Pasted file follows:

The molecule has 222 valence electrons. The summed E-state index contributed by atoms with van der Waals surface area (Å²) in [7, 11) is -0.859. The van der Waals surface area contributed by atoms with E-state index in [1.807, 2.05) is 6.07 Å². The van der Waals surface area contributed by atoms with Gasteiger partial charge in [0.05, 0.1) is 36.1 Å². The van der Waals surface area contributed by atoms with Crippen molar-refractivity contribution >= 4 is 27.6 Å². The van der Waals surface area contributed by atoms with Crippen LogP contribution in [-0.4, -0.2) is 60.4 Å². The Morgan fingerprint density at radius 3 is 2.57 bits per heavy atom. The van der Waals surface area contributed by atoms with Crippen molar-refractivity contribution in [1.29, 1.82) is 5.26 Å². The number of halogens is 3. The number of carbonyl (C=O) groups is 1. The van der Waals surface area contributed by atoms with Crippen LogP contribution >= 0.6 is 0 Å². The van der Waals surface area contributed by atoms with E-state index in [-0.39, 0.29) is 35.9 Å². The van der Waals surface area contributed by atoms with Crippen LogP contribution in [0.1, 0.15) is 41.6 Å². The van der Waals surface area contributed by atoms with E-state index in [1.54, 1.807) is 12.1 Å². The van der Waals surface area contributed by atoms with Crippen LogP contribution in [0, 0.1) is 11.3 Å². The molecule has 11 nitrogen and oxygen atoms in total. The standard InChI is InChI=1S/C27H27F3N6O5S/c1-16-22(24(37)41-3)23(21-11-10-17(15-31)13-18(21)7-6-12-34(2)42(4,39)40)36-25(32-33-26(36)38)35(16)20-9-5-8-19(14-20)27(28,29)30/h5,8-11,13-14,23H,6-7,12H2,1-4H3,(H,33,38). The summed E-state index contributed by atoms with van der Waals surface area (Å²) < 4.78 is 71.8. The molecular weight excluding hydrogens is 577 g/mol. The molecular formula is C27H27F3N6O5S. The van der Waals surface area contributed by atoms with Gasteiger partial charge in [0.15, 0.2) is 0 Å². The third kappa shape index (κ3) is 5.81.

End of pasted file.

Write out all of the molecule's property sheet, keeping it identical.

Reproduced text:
The molecule has 222 valence electrons. The summed E-state index contributed by atoms with van der Waals surface area (Å²) in [7, 11) is -0.859. The van der Waals surface area contributed by atoms with E-state index in [1.807, 2.05) is 6.07 Å². The van der Waals surface area contributed by atoms with Gasteiger partial charge in [0.05, 0.1) is 36.1 Å². The van der Waals surface area contributed by atoms with Crippen molar-refractivity contribution >= 4 is 27.6 Å². The van der Waals surface area contributed by atoms with Crippen LogP contribution in [-0.4, -0.2) is 60.4 Å². The Morgan fingerprint density at radius 3 is 2.57 bits per heavy atom. The van der Waals surface area contributed by atoms with Crippen molar-refractivity contribution in [1.29, 1.82) is 5.26 Å². The number of halogens is 3. The number of carbonyl (C=O) groups is 1. The van der Waals surface area contributed by atoms with Crippen LogP contribution >= 0.6 is 0 Å². The van der Waals surface area contributed by atoms with E-state index in [-0.39, 0.29) is 35.9 Å². The van der Waals surface area contributed by atoms with Crippen LogP contribution in [0.1, 0.15) is 41.6 Å². The van der Waals surface area contributed by atoms with E-state index in [1.54, 1.807) is 12.1 Å². The van der Waals surface area contributed by atoms with Crippen LogP contribution in [0, 0.1) is 11.3 Å². The molecule has 11 nitrogen and oxygen atoms in total. The standard InChI is InChI=1S/C27H27F3N6O5S/c1-16-22(24(37)41-3)23(21-11-10-17(15-31)13-18(21)7-6-12-34(2)42(4,39)40)36-25(32-33-26(36)38)35(16)20-9-5-8-19(14-20)27(28,29)30/h5,8-11,13-14,23H,6-7,12H2,1-4H3,(H,33,38). The summed E-state index contributed by atoms with van der Waals surface area (Å²) < 4.78 is 71.8. The molecular weight excluding hydrogens is 577 g/mol. The molecular formula is C27H27F3N6O5S. The van der Waals surface area contributed by atoms with Gasteiger partial charge in [0.15, 0.2) is 0 Å². The third kappa shape index (κ3) is 5.81.